Okay, since you became governor of Delta State, what has life taught you generally?
(Laughs) You find out that your previous question and this one is interwoven, but what I can say is that life has taught me not to depend on human beings.

How often do you and your greatest political rival, Chief Great Ogboru of the Democratic People Party, DPP, talk or speak to yourselves as at now?
You call him my greatest political rival?

Yes, I see him as your greatest political rival because in the race for the governorship of the state, which is the greatest political battle you had fought, he has being the closest challenger and always hot on your heels?

Let me put Ogboru’s matter like this, eh, we don’t talk often but we are not enemies. If we meet, I greet him, one or two times, we had cause to talk on the phone, there are no quarrels, I think between the two of us, we have tried not to make it personal, you know, though, sometimes, when he is interviewed, he says certain things that drag into personal issues, but I have restrained myself from responding to such comments.

I just believe that two of us have a role to play in Delta State and I hope he understands that he has a role to play in the development of the state and I also hope that he will choose the path of playing that role that will be of benefit, not just to himself, but the generality of people of the state. So, to that extent, I regard whatever, he does, particularly his going to court as his right, particularly when there is election and I will not quarrel with him for going to court.

In terms of political craftsmanship, can you give it to Ogboru?
Let me put this way, you go for an election and you are declared the winner and he goes to court (laughs), he is stretching his court case to the maximum. I don’t regard that as political craftsmanship, I just take it as somebody pursing what he believes in. In politics, you don’t fight to finish, if you fight to finish, you will have a problem in getting what you want, in politics, you always give room for engagement because even if you don’t get it today, you might get it tomorrow.

Are you talking of one fighting, running away to fight another day?
No, it is not running away, it is about assessing where you are and re-strategize. Let me give you an example, I think it will be difficult for anybody to wake and just push away somebody who was a Commissioner for four years, Secretary to the State Government, SSG, for almost four years and a governor now for five years and by God’s grace… I think it will be difficult to just push that person away, that is to say that the person is not relevant in any electoral process in the state.

I think that any person who thinks like that must have little understanding of politics. The political situation in the state has built up certain persons that are of relevance such that if you want to get anything from the state and you think such persons are not relevant, it may not be me as a governor, but there are certain persons and you think they are not relevant, eh, I think you are making an expensive mistake.

At a time, few months ago, it was thought that the newly brokered peace between you and First Republic Minister of Information, Chief Edwin Clark, would collapse because of the hoopla over the congress of your party, PDP, but somehow, Clark returned from London and attended the 2nd South-South Economic Summit on your invitation, recently, without grudge. You have not told us the story of how you pulled this seemingly difficult reconciliation with Clark?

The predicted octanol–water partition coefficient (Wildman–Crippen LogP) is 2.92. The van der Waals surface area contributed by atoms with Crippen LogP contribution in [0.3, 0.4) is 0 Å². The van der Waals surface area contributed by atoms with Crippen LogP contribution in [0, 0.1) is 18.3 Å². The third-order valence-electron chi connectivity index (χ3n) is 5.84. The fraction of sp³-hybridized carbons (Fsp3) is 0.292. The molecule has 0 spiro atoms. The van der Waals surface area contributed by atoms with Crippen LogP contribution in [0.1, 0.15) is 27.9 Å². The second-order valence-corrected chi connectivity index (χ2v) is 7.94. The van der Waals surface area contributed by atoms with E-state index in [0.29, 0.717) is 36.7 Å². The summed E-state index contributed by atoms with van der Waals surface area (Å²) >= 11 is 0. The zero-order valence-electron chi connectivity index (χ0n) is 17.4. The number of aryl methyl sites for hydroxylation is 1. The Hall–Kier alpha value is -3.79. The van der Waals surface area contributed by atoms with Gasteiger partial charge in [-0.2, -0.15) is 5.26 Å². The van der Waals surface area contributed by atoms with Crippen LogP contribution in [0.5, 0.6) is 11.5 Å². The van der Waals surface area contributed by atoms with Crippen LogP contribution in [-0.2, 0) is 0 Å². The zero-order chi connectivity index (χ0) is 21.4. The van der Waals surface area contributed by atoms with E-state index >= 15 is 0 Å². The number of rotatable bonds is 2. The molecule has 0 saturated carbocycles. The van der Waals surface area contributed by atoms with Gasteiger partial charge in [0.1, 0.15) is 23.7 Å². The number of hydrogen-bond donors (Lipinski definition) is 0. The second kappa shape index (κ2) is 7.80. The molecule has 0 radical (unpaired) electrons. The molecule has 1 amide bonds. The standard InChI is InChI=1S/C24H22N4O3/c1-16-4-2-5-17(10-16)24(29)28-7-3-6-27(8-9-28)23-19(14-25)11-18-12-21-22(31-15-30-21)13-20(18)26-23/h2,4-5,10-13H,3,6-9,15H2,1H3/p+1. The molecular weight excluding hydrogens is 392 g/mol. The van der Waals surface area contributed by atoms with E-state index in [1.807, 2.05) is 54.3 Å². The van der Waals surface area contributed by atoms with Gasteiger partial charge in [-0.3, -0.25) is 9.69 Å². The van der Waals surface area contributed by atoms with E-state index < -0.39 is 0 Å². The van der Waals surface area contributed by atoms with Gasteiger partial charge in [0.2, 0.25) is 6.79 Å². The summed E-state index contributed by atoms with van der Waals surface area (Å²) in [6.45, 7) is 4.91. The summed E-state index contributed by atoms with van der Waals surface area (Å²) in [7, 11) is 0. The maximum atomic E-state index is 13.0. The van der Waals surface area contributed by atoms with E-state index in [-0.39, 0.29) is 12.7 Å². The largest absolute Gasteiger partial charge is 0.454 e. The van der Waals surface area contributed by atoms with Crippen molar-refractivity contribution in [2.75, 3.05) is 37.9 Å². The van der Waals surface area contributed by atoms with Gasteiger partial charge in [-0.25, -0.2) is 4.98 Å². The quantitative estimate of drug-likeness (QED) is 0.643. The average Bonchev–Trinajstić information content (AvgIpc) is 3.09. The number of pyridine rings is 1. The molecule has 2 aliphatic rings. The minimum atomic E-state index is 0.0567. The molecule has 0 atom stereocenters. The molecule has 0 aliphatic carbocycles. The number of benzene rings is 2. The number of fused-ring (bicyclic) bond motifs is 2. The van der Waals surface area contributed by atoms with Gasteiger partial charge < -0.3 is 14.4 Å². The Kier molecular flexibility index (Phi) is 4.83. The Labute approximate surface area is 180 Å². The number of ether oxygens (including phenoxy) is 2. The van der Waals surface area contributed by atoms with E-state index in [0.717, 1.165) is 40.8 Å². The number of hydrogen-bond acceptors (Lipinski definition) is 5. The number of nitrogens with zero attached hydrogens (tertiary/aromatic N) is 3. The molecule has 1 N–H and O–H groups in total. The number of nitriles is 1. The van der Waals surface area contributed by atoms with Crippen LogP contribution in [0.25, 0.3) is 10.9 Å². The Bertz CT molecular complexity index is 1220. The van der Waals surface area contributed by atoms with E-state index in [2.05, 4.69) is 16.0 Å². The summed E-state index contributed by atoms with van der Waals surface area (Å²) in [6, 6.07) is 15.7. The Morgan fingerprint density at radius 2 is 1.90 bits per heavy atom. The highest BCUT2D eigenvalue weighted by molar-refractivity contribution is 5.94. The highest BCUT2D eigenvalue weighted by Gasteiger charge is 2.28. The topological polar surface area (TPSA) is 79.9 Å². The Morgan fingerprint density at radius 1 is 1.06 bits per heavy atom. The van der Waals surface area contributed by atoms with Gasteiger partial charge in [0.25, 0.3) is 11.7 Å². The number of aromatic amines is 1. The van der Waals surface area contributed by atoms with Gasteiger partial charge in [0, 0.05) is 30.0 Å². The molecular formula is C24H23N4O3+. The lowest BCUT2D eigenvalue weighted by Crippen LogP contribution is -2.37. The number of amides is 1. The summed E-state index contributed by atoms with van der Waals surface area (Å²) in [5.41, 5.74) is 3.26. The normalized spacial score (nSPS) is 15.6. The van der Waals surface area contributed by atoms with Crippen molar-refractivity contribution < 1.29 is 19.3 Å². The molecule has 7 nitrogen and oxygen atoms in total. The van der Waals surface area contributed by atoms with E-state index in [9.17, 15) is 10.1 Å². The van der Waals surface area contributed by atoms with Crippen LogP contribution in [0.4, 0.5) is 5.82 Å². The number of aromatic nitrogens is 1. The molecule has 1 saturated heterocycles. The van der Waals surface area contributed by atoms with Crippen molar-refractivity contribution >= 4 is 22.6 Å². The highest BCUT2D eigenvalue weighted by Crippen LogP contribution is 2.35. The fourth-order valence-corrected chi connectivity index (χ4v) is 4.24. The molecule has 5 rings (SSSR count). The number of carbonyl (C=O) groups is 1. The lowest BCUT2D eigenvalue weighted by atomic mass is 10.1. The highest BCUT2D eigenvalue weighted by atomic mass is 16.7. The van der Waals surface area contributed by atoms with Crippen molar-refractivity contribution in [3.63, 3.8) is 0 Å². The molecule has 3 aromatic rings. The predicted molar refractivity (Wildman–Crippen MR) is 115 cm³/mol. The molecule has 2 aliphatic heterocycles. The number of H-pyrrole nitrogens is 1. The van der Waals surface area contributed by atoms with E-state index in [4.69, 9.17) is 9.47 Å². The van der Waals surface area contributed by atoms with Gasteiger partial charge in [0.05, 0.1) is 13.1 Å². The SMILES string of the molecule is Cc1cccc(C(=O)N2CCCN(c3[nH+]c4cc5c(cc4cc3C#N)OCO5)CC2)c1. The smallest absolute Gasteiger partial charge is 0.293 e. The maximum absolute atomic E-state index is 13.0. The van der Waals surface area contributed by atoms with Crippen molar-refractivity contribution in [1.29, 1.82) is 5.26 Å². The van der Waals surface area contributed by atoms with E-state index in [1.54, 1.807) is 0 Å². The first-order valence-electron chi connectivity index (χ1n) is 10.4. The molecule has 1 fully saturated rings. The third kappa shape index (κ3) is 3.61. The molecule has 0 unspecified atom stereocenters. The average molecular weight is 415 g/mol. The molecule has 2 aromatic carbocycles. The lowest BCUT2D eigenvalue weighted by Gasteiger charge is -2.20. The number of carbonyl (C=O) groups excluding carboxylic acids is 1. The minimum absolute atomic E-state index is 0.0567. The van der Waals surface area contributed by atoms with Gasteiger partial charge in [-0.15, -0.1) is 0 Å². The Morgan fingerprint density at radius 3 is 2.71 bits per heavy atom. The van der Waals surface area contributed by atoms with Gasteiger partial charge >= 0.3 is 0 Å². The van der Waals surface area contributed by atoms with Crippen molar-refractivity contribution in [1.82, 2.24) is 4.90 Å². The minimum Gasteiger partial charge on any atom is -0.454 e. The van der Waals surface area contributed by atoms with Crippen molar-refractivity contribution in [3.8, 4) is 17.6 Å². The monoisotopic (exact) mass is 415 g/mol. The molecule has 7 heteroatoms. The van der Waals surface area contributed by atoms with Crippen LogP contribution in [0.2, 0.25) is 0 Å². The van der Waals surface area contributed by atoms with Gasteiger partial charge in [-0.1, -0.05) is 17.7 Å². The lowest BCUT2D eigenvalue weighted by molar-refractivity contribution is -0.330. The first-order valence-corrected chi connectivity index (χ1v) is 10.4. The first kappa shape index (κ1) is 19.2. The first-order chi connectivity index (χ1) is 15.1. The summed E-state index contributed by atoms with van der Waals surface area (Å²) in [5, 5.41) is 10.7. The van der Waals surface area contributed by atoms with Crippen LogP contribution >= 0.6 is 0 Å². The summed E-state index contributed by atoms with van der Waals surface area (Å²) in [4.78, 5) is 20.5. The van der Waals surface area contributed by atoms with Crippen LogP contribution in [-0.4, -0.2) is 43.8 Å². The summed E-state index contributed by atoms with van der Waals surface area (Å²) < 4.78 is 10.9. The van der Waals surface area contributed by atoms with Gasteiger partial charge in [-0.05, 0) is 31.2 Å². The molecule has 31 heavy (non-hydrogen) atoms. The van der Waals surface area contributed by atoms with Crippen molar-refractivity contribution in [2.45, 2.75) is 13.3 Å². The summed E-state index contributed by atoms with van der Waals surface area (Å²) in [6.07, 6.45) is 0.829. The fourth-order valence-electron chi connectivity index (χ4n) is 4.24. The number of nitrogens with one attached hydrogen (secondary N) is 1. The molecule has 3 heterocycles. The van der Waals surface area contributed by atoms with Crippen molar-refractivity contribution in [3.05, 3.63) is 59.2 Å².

(Long laughter) You know that he was away and I know that one or two persons might have given him some wrong information and of course, as soon as I noticed it, I also called him and we spoke once or twice and I gave him the correct information. And I want to believe that by the time he came back, he was hearing the two sides of the story, hearing from me, hearing from the Minister of Niger-Delta, Elder Godsday Orubebe on one side and other people on the other side. Of course, he is an elderly man and a rational mind. He also has experience in law to be able to balance the things he has heard and I think hearing from both sides, he was able to balance the matter.

So, I think that it is the interaction and honesty of purpose that did it and you know some people had already made publications that time that he said that negotiations had broken down; there was no time that he said that. Am very serious about running a united PDP and he is also very serious about it and the minister is also serious about it and so, if you have serious key players like us, there is no doubt that there will be challenges, problems along the way, but it is not because you meet an obstacle, then, we will scatter all what we have done. It takes a few minutes to scatter but it takes quite some time to build. We are careful to build now and I don’t think any of us want to tread the road of scattering.

2 Responses to ““Ibori: I have learnt not to trust human beings – Uduaghan” – Vanguard”

  1. olumayowa says:

    Good interview by Delta governor. But, am surprised that Uduaghan is still liviving in self denial of himself and his fellow crook in governor’s office. Someone had been involving himself in all shades of atrocities and crimes ( Ibori had scammed since late 80′s and early 90′s in UK, he had stolen his company’s stocks when working for them. he fraudulently became the Delta state gov by cocealing his atrocitites and continue unabated in stealing the state blind) And, his cousin is trying very hard hear to tell us, it was people around him that are untrust worthy. Pls, Uduaghan, how much TRUST, does James Ibori trusted himself? You too better start correct all mistakes made against your people in governance, or else, you may join your cousin in prison.